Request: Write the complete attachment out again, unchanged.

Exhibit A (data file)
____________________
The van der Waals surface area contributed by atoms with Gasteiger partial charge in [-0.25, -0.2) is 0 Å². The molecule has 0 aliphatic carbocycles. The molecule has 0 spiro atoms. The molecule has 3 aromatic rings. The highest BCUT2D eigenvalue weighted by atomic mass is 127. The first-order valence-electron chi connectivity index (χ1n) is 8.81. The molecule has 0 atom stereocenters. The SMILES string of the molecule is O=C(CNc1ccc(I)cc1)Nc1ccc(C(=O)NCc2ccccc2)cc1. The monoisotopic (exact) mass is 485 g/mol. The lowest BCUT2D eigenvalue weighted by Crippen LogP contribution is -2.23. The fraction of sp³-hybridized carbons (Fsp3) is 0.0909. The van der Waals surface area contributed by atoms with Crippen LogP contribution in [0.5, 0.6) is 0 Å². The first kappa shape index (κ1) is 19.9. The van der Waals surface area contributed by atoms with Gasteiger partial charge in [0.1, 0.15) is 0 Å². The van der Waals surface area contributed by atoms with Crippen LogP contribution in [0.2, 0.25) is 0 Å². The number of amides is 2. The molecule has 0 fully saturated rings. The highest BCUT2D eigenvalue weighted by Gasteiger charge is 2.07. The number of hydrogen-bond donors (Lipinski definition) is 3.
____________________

The van der Waals surface area contributed by atoms with Gasteiger partial charge in [-0.25, -0.2) is 0 Å². The molecule has 0 aliphatic carbocycles. The molecule has 0 spiro atoms. The molecule has 3 aromatic rings. The highest BCUT2D eigenvalue weighted by atomic mass is 127. The first-order valence-electron chi connectivity index (χ1n) is 8.81. The molecule has 0 atom stereocenters. The SMILES string of the molecule is O=C(CNc1ccc(I)cc1)Nc1ccc(C(=O)NCc2ccccc2)cc1. The monoisotopic (exact) mass is 485 g/mol. The lowest BCUT2D eigenvalue weighted by Crippen LogP contribution is -2.23. The fraction of sp³-hybridized carbons (Fsp3) is 0.0909. The van der Waals surface area contributed by atoms with Crippen LogP contribution in [0.5, 0.6) is 0 Å². The first kappa shape index (κ1) is 19.9. The van der Waals surface area contributed by atoms with Gasteiger partial charge in [0.1, 0.15) is 0 Å². The van der Waals surface area contributed by atoms with Crippen LogP contribution in [0.2, 0.25) is 0 Å². The number of amides is 2. The molecule has 0 fully saturated rings. The highest BCUT2D eigenvalue weighted by Gasteiger charge is 2.07. The number of hydrogen-bond donors (Lipinski definition) is 3.